Dylan Q. Wann1, Jane K. Dever2, Megha N. Parajulee2, Mark D. Arnold2 and Heather D. Flippin2, (1)Department of Plant and Soil Science, Texas Tech University, Lubbock, TX (2)Texas A&M AgriLife Research, Lubbock, TX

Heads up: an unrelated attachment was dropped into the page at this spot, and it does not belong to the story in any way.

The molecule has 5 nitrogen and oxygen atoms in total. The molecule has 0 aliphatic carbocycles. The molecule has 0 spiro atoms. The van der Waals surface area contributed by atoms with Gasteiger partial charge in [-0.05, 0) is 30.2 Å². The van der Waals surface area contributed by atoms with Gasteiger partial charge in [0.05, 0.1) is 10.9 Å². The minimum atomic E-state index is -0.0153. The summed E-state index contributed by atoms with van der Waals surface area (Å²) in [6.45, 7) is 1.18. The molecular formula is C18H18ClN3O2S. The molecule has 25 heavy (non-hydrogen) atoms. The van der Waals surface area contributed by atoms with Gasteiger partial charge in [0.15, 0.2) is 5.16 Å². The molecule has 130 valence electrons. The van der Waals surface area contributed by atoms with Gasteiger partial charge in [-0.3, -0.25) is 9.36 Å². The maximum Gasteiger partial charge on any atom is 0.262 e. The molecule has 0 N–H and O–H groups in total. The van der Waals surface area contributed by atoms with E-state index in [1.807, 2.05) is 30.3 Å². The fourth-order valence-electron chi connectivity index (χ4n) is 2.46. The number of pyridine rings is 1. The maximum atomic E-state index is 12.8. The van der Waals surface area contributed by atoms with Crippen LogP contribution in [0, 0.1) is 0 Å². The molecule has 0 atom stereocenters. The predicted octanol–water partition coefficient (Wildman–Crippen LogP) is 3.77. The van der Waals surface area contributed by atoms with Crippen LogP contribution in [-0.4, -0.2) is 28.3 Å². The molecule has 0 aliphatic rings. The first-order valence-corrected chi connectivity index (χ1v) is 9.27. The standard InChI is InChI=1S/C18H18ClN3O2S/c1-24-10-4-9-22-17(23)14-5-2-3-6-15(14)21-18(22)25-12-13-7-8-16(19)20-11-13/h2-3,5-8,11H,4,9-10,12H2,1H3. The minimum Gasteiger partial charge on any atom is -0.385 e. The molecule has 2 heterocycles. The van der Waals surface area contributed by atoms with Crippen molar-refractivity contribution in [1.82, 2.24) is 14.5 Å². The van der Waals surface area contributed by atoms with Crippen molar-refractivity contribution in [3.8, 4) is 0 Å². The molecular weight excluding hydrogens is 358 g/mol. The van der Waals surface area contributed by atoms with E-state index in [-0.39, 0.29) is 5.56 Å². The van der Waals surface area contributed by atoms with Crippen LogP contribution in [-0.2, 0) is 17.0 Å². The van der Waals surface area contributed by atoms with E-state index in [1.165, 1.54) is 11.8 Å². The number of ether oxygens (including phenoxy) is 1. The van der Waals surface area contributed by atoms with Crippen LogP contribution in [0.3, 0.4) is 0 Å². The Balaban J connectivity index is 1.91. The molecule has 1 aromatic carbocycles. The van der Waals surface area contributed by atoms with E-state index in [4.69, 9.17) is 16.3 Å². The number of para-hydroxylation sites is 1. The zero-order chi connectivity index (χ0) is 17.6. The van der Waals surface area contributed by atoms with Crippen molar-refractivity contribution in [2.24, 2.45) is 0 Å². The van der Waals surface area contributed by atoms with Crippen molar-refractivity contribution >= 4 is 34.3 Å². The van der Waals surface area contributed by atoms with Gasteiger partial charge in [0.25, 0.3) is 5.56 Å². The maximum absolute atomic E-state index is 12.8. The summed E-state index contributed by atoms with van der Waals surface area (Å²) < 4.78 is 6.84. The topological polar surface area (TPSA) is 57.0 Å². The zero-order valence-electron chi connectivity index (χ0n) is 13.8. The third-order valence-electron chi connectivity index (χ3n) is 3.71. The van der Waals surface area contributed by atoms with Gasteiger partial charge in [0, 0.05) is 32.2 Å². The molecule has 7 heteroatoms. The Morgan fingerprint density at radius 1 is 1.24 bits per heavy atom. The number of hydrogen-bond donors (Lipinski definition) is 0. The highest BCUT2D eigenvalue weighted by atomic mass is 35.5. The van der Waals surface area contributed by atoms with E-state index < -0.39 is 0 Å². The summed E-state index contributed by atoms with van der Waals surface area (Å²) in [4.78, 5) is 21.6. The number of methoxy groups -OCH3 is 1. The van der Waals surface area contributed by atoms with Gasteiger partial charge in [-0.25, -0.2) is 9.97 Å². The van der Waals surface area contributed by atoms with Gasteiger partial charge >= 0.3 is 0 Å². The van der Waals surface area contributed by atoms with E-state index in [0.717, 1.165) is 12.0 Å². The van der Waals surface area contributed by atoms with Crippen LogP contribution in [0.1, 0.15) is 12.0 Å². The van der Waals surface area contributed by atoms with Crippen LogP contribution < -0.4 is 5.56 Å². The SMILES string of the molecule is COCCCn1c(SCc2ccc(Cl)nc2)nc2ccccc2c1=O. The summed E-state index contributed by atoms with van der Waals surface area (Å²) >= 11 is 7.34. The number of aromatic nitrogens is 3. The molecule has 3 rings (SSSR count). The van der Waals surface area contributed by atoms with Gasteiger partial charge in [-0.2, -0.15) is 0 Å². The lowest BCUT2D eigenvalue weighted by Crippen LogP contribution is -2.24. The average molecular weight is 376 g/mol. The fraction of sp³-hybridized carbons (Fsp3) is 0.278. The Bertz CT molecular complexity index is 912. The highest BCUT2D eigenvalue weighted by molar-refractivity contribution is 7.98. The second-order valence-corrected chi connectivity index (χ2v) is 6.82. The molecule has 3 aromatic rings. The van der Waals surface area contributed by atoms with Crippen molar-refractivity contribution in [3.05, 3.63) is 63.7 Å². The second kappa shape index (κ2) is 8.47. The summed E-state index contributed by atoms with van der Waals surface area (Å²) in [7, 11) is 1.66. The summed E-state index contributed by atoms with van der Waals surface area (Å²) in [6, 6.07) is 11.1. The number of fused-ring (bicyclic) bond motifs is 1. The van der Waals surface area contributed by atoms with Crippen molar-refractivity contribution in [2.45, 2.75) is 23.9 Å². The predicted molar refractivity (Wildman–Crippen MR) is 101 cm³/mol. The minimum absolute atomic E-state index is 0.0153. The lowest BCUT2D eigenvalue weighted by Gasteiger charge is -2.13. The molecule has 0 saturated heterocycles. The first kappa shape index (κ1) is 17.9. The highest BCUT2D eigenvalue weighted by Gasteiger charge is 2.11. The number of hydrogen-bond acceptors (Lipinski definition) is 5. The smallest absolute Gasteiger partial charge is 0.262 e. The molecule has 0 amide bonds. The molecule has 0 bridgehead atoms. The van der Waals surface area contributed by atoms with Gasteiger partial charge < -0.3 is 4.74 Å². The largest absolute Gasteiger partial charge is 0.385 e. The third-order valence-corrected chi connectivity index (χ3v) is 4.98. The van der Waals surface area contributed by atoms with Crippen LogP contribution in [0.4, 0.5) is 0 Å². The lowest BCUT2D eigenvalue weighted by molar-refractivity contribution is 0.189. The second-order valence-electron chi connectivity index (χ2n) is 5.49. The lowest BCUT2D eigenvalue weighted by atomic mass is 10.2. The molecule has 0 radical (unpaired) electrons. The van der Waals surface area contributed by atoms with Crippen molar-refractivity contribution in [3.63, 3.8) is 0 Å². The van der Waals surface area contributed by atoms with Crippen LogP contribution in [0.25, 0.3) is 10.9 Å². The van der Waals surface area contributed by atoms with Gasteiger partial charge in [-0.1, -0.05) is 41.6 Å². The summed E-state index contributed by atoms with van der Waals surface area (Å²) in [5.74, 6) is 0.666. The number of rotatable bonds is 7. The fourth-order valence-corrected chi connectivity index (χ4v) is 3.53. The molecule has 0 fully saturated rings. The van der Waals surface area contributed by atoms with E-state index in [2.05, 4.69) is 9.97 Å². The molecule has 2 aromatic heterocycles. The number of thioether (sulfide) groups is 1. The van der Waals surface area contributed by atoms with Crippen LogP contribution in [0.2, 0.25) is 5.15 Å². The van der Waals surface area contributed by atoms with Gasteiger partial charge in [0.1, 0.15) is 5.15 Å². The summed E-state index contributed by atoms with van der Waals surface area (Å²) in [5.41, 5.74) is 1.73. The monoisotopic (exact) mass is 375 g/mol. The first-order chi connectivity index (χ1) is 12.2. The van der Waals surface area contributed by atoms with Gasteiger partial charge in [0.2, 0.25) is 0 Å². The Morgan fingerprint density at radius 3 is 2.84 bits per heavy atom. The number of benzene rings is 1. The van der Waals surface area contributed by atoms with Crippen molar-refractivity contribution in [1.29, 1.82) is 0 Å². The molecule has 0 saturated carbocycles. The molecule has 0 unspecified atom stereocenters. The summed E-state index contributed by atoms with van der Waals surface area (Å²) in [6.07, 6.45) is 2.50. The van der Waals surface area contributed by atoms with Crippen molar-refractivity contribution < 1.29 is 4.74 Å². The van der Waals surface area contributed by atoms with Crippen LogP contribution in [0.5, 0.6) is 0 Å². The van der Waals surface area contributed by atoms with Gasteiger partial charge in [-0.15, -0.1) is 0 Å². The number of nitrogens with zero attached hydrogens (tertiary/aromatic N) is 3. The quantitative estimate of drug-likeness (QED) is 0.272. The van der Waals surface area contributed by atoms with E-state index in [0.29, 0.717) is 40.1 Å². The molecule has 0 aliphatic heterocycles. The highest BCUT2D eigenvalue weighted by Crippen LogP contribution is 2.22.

Pest management in organic production systems is a serious consideration, as synthetic insecticide use is prohibited by certified organic guidelines. Thrips (Thysanoptera: Thripidae) are major early-season arthropod pests in cotton (Gossypium hirsutum L.) systems on the Texas High Plains. Developing cotton varieties with high host-plant thrips resistance would be an important tool for managing these pests in organic systems. An interspecific cross was made between an elite G. hirsutum line (‘CA 2266’) and a thrips-resistant G. barbadense L. accession (‘TX 110’). The parental lines, F1 generation, F2 generation, and a susceptible check (‘All-Tex Atlas’) were evaluated for resistance to thrips feeding injury in a greenhouse trial under elevated thrips pressure. Phenotypic data included leaf area reduction (compared to a sprayed control), thrips numbers per plant, and a visual damage rating of thrips feeding injury. The parental, F1, and susceptible check lines were evaluated as six-plant experimental units, while approximately 240 F2 individuals were evaluated as a potential mapping population for molecular marker development. There were significant differences in leaf area reduction, thrips numbers, and damage ratings among the parent and F1 lines (P < 0.05). However, the distribution of resistance among these lines contrasted with what previous research has indicated, likely as a result of insufficient thrips pressure during the experiment. Leaf area reduction was highly variable in the F2 population, but a high degree of segregation for leaf area, independent of thrips damage, suggested this method was insufficient for adequately discriminating among individual plants for resistance. Visual ratings, however, appeared to discriminate most effectively among individual plants. Thrips counting was also not sensitive enough to distinguish differences between individual plants, but the other data sets for the F2 population suggest the resistance trait is multigenic. Further refining of the phenotyping method, with greater emphasis on visual damage ratings, would aid in more effective characterization of thrips resistance for future cultivar development.